Even better was Jon Moxley's US Championship debut against Juice Robinson.  These two guys had a rugged, ugly, austere fight, where Moxley busted up Juice's eyebrow early on, using punches and biting to draw some blood.  They used tables and brawled a lot on the outside to evoke a Terry Funk-type vibe, and this was the hardest I've seen Moxley work in quite some time.  He really did come off like a man freed of WWE's creative constraints and seemed to be having the time of his life.  Juice, his dreadlocks shorn (I'm not sure how I feel about this), has reinvented himself as a more serious, tough babyface and dished out just as much punishment as he took.  The match culminated with a series of reversals, and Moxley hit his signature DDT, but Juice kicked out and the place went wild.  Moxley then hit another DDT but this time with elevation, to capture the US Title.  Moxley is now the only man to hold both the WWE and IWGP US Championships, and the first debuting star to win a New Japan title since AJ Styles five years ago.  This was exactly the kind of debut match I wanted to see from Moxley and I can't wait to see him in the G1 tournament.  Helluva fight.  ****1/2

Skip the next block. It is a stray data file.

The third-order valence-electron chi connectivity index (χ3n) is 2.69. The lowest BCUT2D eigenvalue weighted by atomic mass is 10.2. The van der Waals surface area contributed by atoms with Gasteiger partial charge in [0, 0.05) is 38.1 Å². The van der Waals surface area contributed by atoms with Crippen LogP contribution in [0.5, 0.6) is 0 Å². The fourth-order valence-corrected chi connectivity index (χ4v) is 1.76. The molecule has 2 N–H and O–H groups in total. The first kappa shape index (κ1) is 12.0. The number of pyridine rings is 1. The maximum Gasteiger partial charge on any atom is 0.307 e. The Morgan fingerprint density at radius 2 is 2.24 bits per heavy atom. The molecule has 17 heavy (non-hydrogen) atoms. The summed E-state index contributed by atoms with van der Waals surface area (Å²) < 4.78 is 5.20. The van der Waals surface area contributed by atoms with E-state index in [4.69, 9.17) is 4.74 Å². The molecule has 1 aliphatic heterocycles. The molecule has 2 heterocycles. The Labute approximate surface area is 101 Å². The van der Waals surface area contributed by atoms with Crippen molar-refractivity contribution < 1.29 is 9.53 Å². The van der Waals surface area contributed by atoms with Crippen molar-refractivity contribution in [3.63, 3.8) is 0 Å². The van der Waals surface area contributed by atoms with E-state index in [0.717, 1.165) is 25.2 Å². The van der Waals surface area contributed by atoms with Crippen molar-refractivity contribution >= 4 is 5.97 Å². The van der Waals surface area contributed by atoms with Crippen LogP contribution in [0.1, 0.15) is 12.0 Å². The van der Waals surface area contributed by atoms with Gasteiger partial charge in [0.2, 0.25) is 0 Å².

Not to be outdone, by anyone, Will Ospreay and Shingo Takagi blew the motherfuckin' roof off the place with their BOSJ final.  Ospreay, who has emerged as NJPW's newest breakout star, and Shingo, who has absolutely crushed it since debuting with the company last fall, pulled out all the stops in a 33-minute war that felt like 18.  I won't even try to recap everything they did, but a few of the really memorable moments included Ospreay hitting a 630 senton on Shingo's back, followed by a shooting star press, an apron OsCutter, a Shingo Last of the Dragon that looked absolutely crippling, Ospreay kicking out after two Pumping Bombers, and finally the top rope OsCutter followed by the Stormbreaker to hand Shingo his first New Japan defeat.  Just a fucking incredible battle that nothing on the Dominion show could possibly have followed.  Ospreay then announced that he is moving to Japan and will wrestle in both the Jr. and Heavyweight divisions.  This guy has to be a top G1 finisher, and should probably win next year's tournament.  Goddamn, this was insane.  *****